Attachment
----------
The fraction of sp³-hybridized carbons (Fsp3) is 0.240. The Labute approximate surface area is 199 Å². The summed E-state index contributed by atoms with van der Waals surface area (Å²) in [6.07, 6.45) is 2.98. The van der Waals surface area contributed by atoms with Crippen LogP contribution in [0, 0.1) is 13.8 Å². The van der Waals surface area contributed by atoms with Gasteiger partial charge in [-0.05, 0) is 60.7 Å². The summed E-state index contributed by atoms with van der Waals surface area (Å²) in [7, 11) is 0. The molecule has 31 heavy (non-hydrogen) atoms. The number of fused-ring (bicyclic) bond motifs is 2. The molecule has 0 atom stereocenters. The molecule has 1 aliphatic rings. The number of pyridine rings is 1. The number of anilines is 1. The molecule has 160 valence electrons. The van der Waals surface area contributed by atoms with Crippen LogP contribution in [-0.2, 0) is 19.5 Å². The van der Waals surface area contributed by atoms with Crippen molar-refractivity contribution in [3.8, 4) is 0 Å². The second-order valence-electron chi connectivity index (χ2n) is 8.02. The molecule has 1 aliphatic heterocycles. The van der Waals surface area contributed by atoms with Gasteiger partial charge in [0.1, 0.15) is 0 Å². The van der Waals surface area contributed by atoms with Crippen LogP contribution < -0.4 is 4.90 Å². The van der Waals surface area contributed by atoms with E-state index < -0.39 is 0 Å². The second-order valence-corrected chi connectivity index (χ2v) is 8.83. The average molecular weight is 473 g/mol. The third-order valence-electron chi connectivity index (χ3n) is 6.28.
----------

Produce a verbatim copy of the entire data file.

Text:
The fraction of sp³-hybridized carbons (Fsp3) is 0.240. The Labute approximate surface area is 199 Å². The summed E-state index contributed by atoms with van der Waals surface area (Å²) in [6.07, 6.45) is 2.98. The van der Waals surface area contributed by atoms with Crippen LogP contribution in [0, 0.1) is 13.8 Å². The van der Waals surface area contributed by atoms with Gasteiger partial charge in [-0.05, 0) is 60.7 Å². The summed E-state index contributed by atoms with van der Waals surface area (Å²) in [7, 11) is 0. The molecule has 31 heavy (non-hydrogen) atoms. The number of fused-ring (bicyclic) bond motifs is 2. The molecule has 0 atom stereocenters. The molecule has 1 aliphatic rings. The number of pyridine rings is 1. The number of anilines is 1. The molecule has 160 valence electrons. The van der Waals surface area contributed by atoms with Crippen LogP contribution in [-0.2, 0) is 19.5 Å². The van der Waals surface area contributed by atoms with Crippen molar-refractivity contribution in [3.8, 4) is 0 Å². The second-order valence-electron chi connectivity index (χ2n) is 8.02. The molecule has 1 aliphatic heterocycles. The van der Waals surface area contributed by atoms with Gasteiger partial charge in [0.1, 0.15) is 0 Å². The van der Waals surface area contributed by atoms with Crippen LogP contribution < -0.4 is 4.90 Å². The van der Waals surface area contributed by atoms with E-state index < -0.39 is 0 Å². The second-order valence-corrected chi connectivity index (χ2v) is 8.83. The average molecular weight is 473 g/mol. The third-order valence-electron chi connectivity index (χ3n) is 6.28.